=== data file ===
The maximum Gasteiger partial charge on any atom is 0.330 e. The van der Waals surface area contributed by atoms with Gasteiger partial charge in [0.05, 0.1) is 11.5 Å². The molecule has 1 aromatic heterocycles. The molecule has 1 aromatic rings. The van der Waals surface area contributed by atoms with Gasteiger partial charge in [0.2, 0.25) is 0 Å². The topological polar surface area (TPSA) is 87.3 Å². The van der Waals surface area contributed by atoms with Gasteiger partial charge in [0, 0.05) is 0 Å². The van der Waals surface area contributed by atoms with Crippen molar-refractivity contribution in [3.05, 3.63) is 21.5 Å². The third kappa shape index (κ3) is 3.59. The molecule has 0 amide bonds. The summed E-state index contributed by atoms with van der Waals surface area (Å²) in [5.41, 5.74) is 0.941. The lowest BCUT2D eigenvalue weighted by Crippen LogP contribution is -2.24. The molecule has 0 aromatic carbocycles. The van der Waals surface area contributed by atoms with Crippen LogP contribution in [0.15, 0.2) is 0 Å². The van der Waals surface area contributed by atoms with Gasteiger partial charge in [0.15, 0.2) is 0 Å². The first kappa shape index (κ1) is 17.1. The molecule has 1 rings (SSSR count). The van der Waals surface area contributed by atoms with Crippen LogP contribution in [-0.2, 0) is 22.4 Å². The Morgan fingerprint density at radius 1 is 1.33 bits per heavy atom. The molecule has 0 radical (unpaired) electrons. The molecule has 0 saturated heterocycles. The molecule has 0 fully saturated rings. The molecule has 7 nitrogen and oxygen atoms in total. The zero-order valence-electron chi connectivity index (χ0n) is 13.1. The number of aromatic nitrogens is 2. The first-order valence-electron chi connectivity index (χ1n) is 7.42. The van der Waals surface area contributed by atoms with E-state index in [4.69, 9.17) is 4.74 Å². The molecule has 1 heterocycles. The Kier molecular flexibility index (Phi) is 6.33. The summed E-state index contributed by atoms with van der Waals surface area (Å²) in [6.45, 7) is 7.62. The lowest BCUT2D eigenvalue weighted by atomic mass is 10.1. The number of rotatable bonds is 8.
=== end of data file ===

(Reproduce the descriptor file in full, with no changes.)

The maximum Gasteiger partial charge on any atom is 0.330 e. The van der Waals surface area contributed by atoms with Gasteiger partial charge in [0.05, 0.1) is 11.5 Å². The molecule has 1 aromatic heterocycles. The molecule has 1 aromatic rings. The van der Waals surface area contributed by atoms with Gasteiger partial charge in [0.2, 0.25) is 0 Å². The topological polar surface area (TPSA) is 87.3 Å². The van der Waals surface area contributed by atoms with Gasteiger partial charge in [0, 0.05) is 0 Å². The van der Waals surface area contributed by atoms with Crippen molar-refractivity contribution in [3.05, 3.63) is 21.5 Å². The third kappa shape index (κ3) is 3.59. The molecule has 0 amide bonds. The summed E-state index contributed by atoms with van der Waals surface area (Å²) in [5.41, 5.74) is 0.941. The lowest BCUT2D eigenvalue weighted by Crippen LogP contribution is -2.24. The molecule has 0 aromatic carbocycles. The van der Waals surface area contributed by atoms with Crippen LogP contribution in [0.15, 0.2) is 0 Å². The van der Waals surface area contributed by atoms with Gasteiger partial charge in [0.15, 0.2) is 0 Å². The first kappa shape index (κ1) is 17.1. The molecule has 1 rings (SSSR count). The van der Waals surface area contributed by atoms with Crippen LogP contribution in [-0.2, 0) is 22.4 Å². The Morgan fingerprint density at radius 1 is 1.33 bits per heavy atom. The molecule has 0 radical (unpaired) electrons. The molecule has 0 saturated heterocycles. The molecule has 0 fully saturated rings. The molecule has 7 nitrogen and oxygen atoms in total. The zero-order valence-electron chi connectivity index (χ0n) is 13.1. The number of aromatic nitrogens is 2. The first-order valence-electron chi connectivity index (χ1n) is 7.42. The van der Waals surface area contributed by atoms with E-state index in [4.69, 9.17) is 4.74 Å². The molecule has 1 heterocycles. The Kier molecular flexibility index (Phi) is 6.33. The summed E-state index contributed by atoms with van der Waals surface area (Å²) in [6.45, 7) is 7.62. The lowest BCUT2D eigenvalue weighted by atomic mass is 10.1. The number of rotatable bonds is 8.